Myanmar is currently grappling with hotel oversupply as a swathe of properties continue to open while tourist arrivals fall short of the country’s target.
Su Su Tin, managing director of Sanctum Inle Resort and Yangon Excelsior Hotel – slated to open in July – said the limited room supply during the sudden tourist boom between 2011-2013 triggered a surge in interest from investors looking to fill the gap.
The influx in investment was further fuelled by the Ministry of Hotels and Tourism’s (MoHT) announcement in its 2013 tourism master plan to attract 7.5 million international visitors by 2020.
However, Yangon International Airport welcomed 5.9 million passengers in 2017, of which 66 per cent were international. While this represents an 8.5 per cent increase year-on-year, it is far from the predicted growth of arrivals.
Edwin Briels, managing director of Khiri Myanmar, said: “There will be an undersupply of tourists. For example, Bagan had 380,000 tourists last year; that’s nothing, we need to get more tourists to these destinations.”
Figures from MoHT reveal that as of March 2018, there were 1,628 hotels and guesthouses with 65,470 rooms across the country. More properties by major players are slated to open their doors this year.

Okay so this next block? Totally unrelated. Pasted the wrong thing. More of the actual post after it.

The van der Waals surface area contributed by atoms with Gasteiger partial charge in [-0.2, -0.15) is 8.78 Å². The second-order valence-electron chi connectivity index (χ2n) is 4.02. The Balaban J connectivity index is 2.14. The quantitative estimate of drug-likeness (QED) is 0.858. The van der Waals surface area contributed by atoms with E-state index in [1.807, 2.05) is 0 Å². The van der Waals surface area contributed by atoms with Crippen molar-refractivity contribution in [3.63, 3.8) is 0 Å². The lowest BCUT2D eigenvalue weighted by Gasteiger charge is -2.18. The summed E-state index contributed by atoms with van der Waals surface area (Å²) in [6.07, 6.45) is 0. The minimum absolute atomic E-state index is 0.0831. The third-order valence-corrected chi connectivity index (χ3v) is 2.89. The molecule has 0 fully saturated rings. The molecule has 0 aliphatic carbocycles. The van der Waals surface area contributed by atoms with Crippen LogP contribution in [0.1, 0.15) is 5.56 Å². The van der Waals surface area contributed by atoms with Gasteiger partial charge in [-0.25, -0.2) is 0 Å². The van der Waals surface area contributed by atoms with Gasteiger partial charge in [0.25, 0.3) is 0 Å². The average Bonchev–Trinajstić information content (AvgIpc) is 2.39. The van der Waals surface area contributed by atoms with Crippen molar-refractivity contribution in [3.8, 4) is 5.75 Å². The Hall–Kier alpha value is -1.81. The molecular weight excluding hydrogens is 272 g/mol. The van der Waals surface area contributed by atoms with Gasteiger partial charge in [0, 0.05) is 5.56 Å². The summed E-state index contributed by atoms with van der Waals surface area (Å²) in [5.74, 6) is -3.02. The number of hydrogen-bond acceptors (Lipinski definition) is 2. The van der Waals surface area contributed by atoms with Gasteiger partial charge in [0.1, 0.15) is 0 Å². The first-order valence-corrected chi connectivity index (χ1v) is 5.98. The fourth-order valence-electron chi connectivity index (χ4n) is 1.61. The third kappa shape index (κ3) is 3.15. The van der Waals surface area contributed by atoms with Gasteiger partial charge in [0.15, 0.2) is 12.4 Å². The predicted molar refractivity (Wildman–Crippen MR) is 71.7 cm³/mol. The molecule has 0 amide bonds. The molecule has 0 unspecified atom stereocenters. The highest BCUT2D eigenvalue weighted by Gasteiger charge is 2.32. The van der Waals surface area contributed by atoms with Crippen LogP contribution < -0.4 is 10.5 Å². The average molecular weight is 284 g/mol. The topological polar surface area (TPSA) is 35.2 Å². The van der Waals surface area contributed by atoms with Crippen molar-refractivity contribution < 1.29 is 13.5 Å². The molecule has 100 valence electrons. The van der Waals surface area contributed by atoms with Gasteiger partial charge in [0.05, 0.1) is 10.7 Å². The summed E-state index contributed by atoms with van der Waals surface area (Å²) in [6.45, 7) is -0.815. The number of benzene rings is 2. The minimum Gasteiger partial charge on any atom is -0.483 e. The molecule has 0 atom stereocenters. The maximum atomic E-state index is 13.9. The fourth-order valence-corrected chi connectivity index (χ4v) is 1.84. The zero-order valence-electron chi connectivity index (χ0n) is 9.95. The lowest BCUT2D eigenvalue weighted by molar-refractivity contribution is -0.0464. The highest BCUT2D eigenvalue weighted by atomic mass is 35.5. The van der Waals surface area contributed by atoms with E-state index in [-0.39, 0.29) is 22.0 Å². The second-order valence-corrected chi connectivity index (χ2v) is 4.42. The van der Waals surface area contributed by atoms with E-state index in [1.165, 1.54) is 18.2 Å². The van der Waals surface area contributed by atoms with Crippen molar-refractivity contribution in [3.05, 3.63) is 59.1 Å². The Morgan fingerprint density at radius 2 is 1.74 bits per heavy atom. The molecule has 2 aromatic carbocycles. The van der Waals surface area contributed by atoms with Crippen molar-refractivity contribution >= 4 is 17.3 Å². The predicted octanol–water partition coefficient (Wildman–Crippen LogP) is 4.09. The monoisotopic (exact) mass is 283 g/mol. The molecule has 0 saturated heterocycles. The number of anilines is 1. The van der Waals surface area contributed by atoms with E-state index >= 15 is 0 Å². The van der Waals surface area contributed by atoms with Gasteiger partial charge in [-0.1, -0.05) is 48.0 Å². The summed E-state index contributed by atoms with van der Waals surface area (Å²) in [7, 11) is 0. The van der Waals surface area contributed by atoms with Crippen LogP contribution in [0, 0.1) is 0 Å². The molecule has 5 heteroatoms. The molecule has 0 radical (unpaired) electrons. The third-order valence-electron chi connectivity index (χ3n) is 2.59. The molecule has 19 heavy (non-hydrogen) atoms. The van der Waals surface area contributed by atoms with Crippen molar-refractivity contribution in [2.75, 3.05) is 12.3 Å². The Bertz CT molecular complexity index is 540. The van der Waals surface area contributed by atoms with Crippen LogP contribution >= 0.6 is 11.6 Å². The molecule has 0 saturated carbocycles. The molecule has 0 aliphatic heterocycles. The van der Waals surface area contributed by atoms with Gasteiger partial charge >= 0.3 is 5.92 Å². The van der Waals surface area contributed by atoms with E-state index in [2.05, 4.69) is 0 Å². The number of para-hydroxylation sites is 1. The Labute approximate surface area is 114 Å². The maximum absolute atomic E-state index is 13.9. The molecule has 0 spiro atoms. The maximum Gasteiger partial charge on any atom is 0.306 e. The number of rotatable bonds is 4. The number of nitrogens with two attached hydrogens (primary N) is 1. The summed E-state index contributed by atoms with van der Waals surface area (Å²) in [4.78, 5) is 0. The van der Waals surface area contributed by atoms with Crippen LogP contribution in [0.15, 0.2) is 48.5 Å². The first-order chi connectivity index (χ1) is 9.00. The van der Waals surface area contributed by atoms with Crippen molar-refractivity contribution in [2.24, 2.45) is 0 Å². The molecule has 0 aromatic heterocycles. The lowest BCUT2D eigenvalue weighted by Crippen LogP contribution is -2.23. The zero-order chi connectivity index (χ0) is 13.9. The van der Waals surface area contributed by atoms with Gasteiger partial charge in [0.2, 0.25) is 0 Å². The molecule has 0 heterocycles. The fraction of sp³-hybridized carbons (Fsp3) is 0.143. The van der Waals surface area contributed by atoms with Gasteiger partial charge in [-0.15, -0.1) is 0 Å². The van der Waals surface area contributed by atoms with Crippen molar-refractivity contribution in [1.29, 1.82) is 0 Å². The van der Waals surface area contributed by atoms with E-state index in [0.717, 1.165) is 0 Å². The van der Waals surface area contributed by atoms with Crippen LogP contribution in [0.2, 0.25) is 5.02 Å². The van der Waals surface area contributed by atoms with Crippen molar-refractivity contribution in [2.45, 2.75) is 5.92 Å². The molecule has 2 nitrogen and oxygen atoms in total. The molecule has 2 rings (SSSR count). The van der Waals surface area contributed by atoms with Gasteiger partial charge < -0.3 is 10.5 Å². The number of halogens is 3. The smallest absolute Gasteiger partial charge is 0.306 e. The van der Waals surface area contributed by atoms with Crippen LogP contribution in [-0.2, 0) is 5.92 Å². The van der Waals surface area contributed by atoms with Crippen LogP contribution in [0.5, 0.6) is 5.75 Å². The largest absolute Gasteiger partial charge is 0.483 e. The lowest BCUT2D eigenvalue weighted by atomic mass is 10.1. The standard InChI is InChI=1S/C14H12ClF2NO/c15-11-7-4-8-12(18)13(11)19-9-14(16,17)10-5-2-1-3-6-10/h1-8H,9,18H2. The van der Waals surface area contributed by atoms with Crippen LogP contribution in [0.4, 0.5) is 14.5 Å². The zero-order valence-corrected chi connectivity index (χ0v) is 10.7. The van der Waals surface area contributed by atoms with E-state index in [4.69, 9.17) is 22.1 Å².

Bertie Lawson, managing director of Sampan Travel, said: “Many of these hotels thought tourism was going to boom. When they, (the boom in tourism did not happen) and it’s causing a lot of stress for hoteliers.”
Despite this, the industry remains positive. Su Su Tin said the result is more competitive prices, attractive packages and an increase in quality of services – all positive selling points for tour operators.
May Myat Mon Win, Myanmar Tourism’s marketing chairperson and Chatrium Hotel’s general manager, said that moving forward, it is vital that expansion of hotel rooms should be in line with destination planning.
“What is the current capacity? What do we expect? For example, Hpa An is a rising destination but it’s a small town. If we suddenly have a load of five-star hotels cropping up, it will change the landscape. I am confident the situation will balance out in the future, but these new destinations need to be planned properly,” she said.